In Ethiopia, the project is alligned with the Government’s commitment to build a Climate Resilient Green Economy by 2030 as well as to achieve the country’s pledge to restore 15 million hectares of native forest by 2030 under the Bonn Challenge and AFR100 initiatives. “Investing in forestry is investing beyond the forest sector. It is about sustainable agriculture, adaptation to climate change, sustainable energy, tourism and water. Our novel agenda goes beyond the sector to the country’s sustainable economic growth. We have learned from past initiatives that there are challenges in the quality of planting materials. With this initiative, we are filling that gap and focusing on planting the right tree, in the right place, for the right purpose,” said Motuma Tolera, Deputy Director General of Ethiopia Forestry Development.
The project supports Rwanda’s Bonn Challenge to restore 2 million hectares of land and their Vision 2050 to transition to a green economy. “Although the country is significantly greening its economy, restoration with the right trees in the right place and for the right purpose was overseen. Now, our restoration aim is to focus on the benefits of communities and ecosystems. We hope this project helps us change the course to restore forests with our native species and bring back their native functionalities and their ecological, cultural and economic benefits. The time is now, and this project is timely,” said Beatrice Cyiza, Director General, Environment and Climate Change Department of Rwanda.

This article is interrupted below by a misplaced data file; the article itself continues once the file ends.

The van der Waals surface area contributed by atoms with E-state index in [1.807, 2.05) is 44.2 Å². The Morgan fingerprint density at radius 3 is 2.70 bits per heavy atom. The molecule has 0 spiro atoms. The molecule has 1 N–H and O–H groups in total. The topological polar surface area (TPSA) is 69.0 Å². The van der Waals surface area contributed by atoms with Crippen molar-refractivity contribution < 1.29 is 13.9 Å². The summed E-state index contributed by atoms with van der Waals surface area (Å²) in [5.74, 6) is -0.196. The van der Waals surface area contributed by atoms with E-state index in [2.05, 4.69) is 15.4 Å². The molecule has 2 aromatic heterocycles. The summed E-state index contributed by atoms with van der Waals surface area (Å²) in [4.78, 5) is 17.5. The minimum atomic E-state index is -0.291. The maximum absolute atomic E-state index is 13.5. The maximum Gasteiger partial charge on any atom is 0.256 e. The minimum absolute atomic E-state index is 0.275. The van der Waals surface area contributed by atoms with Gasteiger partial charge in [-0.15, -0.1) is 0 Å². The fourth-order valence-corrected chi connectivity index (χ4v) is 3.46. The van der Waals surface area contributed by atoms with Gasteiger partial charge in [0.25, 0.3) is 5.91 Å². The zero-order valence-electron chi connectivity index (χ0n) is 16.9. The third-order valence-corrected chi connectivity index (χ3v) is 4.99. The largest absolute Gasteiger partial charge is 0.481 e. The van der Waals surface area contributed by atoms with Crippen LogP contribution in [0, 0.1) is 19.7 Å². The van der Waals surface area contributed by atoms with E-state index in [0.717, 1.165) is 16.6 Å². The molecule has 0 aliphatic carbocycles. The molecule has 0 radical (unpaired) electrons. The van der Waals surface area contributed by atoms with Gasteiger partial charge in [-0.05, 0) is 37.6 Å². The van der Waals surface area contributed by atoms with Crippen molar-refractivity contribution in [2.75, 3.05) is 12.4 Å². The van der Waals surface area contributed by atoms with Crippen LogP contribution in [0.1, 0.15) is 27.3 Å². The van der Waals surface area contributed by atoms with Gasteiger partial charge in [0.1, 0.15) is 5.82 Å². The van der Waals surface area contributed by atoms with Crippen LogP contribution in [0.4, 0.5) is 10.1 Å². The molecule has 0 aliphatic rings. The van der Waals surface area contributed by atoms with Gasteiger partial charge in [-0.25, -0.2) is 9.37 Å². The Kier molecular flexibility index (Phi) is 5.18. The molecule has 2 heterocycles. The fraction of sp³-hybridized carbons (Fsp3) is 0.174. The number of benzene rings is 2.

The project will also contribute to Burkina Faso’s participation in the African Union Great Green Wall initiative as well as its pledge to restore 5 million hectares of land under AFR100 and the Bonn Challenge. Equally, it will work closely with Uganda in its aim to restore around 12% of its total land area (2.5 million hectares) under the AFR100 and the Bonn Challenge initiatives.

“Reforestation efforts to date have focused too narrowly on fast-growing exotic trees rather than planting biodiverse native species tailored to local ecological conditions. This undermines long-term sustainability. The IKI project tackles these interlinked challenges through a coordinated strategy. First, enabling policies and institutions for the native tree seed supply sector. Second, developing technical capacity all along the seed-to-seedling delivery chain. Thirdly, linking nurseries to meet restoration demand on deforested lands. And fourth, sharing knowledge to inspire similar initiatives at pan-African scale,” said Ramni Jamnadass, Senior Advisor of Biodiversity and Trees Genetic Resources at CIFOR-ICRAF and Principal Scientist of the project.